Source: Barbie

It turns out that playing with Barbies is more than just fun.

A new study from Barbie and a team of neuroscientists at Cardiff University explored the impact of playing with dolls on a group of kids. Using neuroimaging, the team found that kids develop empathy and social processing skills through doll play.

In a course of 18 months, senior lecturer Dr. Sarah Gerson and her colleagues at Cardiff University’s Center for Human Developmental Science monitored the brain activity of 33 kids between the ages of 4-8 as they played with a range of Barbie dolls. It found that in both boys and girls, the region of the brain (called the pSTS) associated with social information processing, such as empathy, was activated even when kids played by themselves.

“We use this area of the brain when we think about other people, especially when we think about another person’s thoughts or feelings,” Dr. Gerson explains, “Dolls encourage them to create their own little imaginary worlds. They encourage children to think about other people and how they might interact with each other. The fact that we saw the pSTS to be active in our study shows that playing with dolls is helping them rehearse some of the social skills they will need in later life.”

Dr. Gerson with Barbies | Source: Barbie

The kids in the study were split into different sections: playing with dolls on their own, playing with dolls with the research assistant, playing with a tablet alone, and playing with a tablet with the research assistant. It found that the pSTS was activated the same way, whether kids were playing with the dolls by themselves or playing with others. Those who were left to play tablet games on their own had far less activation of the pSTS, even though the games required creativity.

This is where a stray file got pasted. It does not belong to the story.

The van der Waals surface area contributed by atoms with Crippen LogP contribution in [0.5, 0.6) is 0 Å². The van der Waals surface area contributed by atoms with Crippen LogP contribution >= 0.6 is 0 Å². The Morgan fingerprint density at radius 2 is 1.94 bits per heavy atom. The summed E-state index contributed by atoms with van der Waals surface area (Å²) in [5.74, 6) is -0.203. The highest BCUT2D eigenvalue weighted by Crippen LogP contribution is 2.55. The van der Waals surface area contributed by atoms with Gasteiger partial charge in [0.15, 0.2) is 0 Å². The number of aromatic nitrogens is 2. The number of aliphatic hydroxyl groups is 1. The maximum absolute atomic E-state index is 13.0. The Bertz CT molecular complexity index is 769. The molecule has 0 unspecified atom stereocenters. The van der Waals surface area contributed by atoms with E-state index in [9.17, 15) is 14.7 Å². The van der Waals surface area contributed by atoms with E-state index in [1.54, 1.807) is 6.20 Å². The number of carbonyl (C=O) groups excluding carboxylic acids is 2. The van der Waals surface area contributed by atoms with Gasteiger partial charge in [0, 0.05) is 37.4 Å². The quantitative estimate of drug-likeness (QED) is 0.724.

Barbie also commissioned a global study to further understand these results. It got results from more than 15,000 parents in 22 countries. It found that 91 percent of parents would like for their kids to learn empathy, but only 26 percent knew that doll play was a way to handle it. More than two thirds were concerned about how the current social isolation was affecting their kids’ social developments skills and 74 percent are more likely to encourage their kids to play with toys that will help them develop these skills.

Parents can learn more about these findings in the new online hub The website features resources gathered by leading empathy expired Dr. Michele Borba for parents, caregivers, and kids for how to better apply these skills.

About the author

Nicole Savas

Nicole Savas

As a kid, Nicole either wanted to be a professional toy player-wither or a writer. Somehow, as social media editor for The Toy Insider, The Toy Book, and The Pop Insider, she’s found a career as both. She's grateful to work somewhere that she can fully embrace both her love of teddy bears and her admiration for the Oxford comma. When she's not playing with toys at work, she's playing with her baby girl at home.